Division I also receives its fair share of attention. Whether it be national media coverage with your highlight reel being featured on ESPN or just everyone on campus knowing who you are, Division I athletics is the place for stars to shine and grab the campus spotlight. All that attention combined with the level of competition provides a stepping-stone to the life of professional athletics. Almost all players who end up in the NBA, MLB, or any other professional league began their careers in college. Believe it or not, even some of the superstars were college students before they made it big in the professional game.

However, it is also important to note that playing a sport at a Division I college does not guarantee you fame and fortune, or a spot on the San Francisco 49er's for that matter. Almost 170,000 athletes competed at the DI level in the 2011-2012 school year. Do you know all of their names? Didn't think so. A large majority of high school stars will play at Division I schools, but only the best of the best will make a name for themselves there.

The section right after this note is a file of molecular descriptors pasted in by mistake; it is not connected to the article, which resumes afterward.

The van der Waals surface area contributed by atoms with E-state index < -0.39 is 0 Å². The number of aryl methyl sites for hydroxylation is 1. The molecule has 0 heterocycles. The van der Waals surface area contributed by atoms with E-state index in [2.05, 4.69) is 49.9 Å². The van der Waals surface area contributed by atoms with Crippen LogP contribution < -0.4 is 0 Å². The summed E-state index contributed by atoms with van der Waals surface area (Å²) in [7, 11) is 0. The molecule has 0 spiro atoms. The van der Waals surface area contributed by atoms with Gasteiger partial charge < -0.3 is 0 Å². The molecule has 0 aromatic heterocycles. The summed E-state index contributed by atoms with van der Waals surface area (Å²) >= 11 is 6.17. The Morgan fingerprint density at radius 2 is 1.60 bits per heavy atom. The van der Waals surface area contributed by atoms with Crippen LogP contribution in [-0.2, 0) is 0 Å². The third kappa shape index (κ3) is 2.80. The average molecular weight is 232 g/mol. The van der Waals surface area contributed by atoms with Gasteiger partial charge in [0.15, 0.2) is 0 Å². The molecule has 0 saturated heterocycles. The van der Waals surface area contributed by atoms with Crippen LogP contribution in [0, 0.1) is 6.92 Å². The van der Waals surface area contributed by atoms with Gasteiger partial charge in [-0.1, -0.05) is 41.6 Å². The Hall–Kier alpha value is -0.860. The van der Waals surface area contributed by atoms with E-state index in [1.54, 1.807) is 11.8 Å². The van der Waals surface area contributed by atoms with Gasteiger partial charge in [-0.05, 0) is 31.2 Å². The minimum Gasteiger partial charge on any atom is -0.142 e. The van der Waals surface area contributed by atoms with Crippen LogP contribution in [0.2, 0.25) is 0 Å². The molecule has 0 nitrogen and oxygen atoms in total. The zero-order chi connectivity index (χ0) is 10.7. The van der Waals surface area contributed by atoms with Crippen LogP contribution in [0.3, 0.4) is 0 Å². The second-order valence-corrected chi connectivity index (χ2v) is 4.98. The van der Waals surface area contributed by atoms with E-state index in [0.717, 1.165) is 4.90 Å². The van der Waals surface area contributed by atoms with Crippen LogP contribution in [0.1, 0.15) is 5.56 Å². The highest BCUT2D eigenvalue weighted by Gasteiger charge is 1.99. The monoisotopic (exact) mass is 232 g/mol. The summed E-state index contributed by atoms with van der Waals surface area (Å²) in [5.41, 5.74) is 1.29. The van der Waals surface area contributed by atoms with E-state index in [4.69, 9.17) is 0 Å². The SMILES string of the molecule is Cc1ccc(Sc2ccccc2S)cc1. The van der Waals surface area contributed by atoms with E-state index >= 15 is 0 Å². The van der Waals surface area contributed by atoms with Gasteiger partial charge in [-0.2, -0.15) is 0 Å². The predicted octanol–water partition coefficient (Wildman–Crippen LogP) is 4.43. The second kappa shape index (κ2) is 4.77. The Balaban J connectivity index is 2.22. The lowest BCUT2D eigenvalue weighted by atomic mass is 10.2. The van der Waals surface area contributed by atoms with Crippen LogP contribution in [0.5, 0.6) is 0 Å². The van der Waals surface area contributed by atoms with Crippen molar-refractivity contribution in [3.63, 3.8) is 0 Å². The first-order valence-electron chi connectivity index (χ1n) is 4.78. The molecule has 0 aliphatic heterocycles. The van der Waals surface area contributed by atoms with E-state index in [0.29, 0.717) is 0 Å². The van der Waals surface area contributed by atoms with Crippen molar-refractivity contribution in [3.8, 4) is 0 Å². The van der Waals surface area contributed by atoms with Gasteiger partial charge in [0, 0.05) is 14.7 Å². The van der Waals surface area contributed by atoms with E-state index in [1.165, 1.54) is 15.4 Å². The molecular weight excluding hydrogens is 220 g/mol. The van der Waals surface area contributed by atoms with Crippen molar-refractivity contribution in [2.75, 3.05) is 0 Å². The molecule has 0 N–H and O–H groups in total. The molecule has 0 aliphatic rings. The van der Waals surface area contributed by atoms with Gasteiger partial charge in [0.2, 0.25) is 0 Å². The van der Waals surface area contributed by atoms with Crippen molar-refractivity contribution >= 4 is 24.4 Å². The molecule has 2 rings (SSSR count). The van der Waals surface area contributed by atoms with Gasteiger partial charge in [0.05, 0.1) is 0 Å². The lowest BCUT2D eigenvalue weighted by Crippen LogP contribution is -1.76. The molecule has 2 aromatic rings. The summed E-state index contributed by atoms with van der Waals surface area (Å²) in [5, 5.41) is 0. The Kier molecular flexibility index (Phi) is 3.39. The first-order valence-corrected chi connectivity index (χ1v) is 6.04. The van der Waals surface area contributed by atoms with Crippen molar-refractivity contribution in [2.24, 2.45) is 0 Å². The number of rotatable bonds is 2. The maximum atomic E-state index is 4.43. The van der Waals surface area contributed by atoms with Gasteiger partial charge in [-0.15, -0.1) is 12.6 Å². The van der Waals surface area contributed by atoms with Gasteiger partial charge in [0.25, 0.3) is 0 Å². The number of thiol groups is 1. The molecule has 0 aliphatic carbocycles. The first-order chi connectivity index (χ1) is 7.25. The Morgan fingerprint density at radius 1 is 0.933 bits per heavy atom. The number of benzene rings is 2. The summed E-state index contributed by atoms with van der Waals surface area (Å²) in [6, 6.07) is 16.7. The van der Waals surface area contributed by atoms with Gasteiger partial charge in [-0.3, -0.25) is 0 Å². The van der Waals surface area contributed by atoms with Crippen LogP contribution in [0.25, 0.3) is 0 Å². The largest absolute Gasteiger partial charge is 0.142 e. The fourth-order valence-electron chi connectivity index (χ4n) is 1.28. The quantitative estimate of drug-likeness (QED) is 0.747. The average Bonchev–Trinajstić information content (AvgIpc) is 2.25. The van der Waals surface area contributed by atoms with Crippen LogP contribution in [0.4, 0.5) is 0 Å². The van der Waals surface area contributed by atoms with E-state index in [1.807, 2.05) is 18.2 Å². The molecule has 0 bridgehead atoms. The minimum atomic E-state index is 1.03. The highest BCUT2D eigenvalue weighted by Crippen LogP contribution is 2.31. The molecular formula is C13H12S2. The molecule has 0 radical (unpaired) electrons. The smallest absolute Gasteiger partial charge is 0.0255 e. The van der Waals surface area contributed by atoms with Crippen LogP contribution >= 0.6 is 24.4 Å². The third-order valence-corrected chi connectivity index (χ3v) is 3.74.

Regardless of how many people on campus are screaming your name at every Saturday night game, the commitment that is required of a Division I athlete is extreme. It will be more physically and mentally grueling than any team you have been on so far. Combine that commitment with the pressure to succeed and you have a stressful 4 years ahead of you. There is so much money tied in with Division I athletics that the concept of developing the athlete into a fully-functioning adult has taken a back seat to winning. Some DI coaches treat their athletes in impersonal ways, viewing them as a means to a victorious end. This focus on winning records and job maintenance has resulted in a higher transfer rate for Division I schools.

Bet on Division I if… you have been heavily recruited by Division I schools. you have competed at Olympic trials or the Olympics themselves. you have won national championships. you don’t mind making a lot of sacrifices for your sport. you think you want to be a professional athlete.

You can view all of the requirements for Division I athletics here.